Initially I suspected the editor of deleting "only" deliberately - after all, the "censored" version appears in both the second and third editions. But I'm now satisfied that this was an honest editing error and I have been reassured that it will be corrected in the next edition.

On the whole, the quotes are quite reliable.
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20 of 21 people found the following review helpful By K. L Sadler VINE VOICE on September 18, 2005
Format: Paperback
I have long loved quotes and especially quotes from Einstein, becaues like many great men, he did not think solely in one area on science. He thought greatly about many things. that doesn't mean that he was a perfect man. Far from it. He had major problems with personal relationships, was lacking in parenting skills, was very often not a great husband. Yet he tried to his utmost to use his immense intelligence to the good of mankind. I think he found it easier to deal with humans on a group basis, rather than an individual one. That does not mean that he did not leave an immense area of thought from which we can learn and put into use in our own lives.

Calaprice does a great job of sorting through the many quotes that were attributed to Einstein, but were not actually his. HOw best to get your ideas into print than to state they were words from the premier physicist and statesman of his time. I've seen some I often wondered about and shall have to change the way my mind memorized these statements (they are still often quite good statements).

It does not surprise me to see how greatly, especially in areas such as religion that Einstein changed his views: especially in organized religion. But his basics remained the same. That man and woman can work in science and other fields to achieve greatness, and that greatness can be used for good or for evil. As with the discovery of fission of the atom, it is evident that we decide our own fate, and that that decision is made on an individual basis.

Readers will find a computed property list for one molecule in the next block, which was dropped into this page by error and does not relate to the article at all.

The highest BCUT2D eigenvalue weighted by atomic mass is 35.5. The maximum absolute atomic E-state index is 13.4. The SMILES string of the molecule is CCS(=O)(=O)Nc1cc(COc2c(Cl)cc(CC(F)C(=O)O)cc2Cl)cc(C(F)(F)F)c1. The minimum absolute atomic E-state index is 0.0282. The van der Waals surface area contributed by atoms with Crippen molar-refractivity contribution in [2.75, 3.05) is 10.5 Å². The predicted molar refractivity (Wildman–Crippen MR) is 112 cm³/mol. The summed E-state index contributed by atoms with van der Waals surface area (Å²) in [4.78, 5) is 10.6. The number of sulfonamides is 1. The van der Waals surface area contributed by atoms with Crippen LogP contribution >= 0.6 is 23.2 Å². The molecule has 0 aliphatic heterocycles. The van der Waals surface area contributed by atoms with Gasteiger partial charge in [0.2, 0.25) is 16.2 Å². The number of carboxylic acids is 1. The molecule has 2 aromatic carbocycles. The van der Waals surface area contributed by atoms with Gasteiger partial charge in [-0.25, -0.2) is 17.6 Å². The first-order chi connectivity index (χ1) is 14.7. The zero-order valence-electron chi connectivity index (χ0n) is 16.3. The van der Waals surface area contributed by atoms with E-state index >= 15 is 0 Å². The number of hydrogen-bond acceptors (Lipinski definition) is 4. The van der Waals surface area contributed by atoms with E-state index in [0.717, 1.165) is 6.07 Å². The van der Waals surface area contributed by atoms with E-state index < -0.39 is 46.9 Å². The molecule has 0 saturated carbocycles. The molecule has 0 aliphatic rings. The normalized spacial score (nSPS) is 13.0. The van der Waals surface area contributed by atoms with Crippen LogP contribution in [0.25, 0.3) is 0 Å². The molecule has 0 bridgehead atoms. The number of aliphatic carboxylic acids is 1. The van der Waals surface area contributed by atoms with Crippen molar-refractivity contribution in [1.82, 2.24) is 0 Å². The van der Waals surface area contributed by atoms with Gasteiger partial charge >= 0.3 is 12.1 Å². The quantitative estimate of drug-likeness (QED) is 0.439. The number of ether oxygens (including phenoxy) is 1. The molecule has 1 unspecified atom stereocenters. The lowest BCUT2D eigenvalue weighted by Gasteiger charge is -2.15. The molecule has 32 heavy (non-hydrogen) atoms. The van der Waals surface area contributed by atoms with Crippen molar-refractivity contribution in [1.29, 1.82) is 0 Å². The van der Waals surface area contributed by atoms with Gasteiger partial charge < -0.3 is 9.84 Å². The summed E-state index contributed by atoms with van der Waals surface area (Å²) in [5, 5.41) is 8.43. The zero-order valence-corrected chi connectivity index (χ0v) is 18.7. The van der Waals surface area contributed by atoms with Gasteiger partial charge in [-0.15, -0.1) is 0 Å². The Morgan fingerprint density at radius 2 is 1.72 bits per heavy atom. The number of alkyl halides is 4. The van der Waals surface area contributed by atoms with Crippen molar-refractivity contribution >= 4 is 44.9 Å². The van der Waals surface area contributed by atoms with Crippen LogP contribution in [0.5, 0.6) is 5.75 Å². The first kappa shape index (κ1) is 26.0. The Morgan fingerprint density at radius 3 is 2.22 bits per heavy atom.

Sometimes, when I am overwhelmed with work, or just life in general, I like to go get this quote book and randomly read through Einstein's thinking process. I don't always agree with, but he always makes me think. I cannot think of a better book to get on this anniversery of his life and death.

Karen Sadler,

Science Education,

University of Pittsburgh,


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5 of 6 people found the following review helpful By ShellBell on September 7, 2008
Format: Paperback
Great quotes from a great man! I pick it up and read it over and over again. There's always something in it that pertains to what's going on in our world, even if the quotes are decades gone by.
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Format: Paperback
I find this the best of the three editions. My sole reservation is that air of sanctity with which Americans like to imbue Einstein, leading to the popular misconception of him as some kind of spiritual leader. Do we really need thirty pages of Others on Einstein, including 35 words of egregious Snovian waffle (CP Snow? who he? precisely) excerpted from Harvard UP's centenary volume? We may imagine what Einstein would have thought

You'll have to go to the German edition of the 1996 text to find the light verse (with one exception, p19) and Einstein's remark to Gustav Bucky 'I'm one of those people who, given the choice between living well and sleeping well (gut essen oder gut schlafen), would always plump for the latter' - though the German edition omits, piously or shamefacedly, 'I'm doing pretty well considering I survived the Holocaust and two wives' (he didn't actually use the 'H' word as the term hadn't taken root in 1952)

Moreover, because Einstein took American nationality he is taken to be anglophone. Not so! Hardly any of the quotations in the German edition had to be translated from English, yet the fact that this volume is in the main a translation, by Einstein or unnamed others, is largely, shall we say, elided, though Calaprice does coyly allude to 'the original German' which Professor Dyson, to his credit, would like to have seen included; leaving it out, though, gives the compilers just that little bit more license to remake their guru

OK, I'm being grossly unfair. This is a delightful, richly rewarding tome, and in truth they don't come much saintlier - or more honest, which comes to the same thing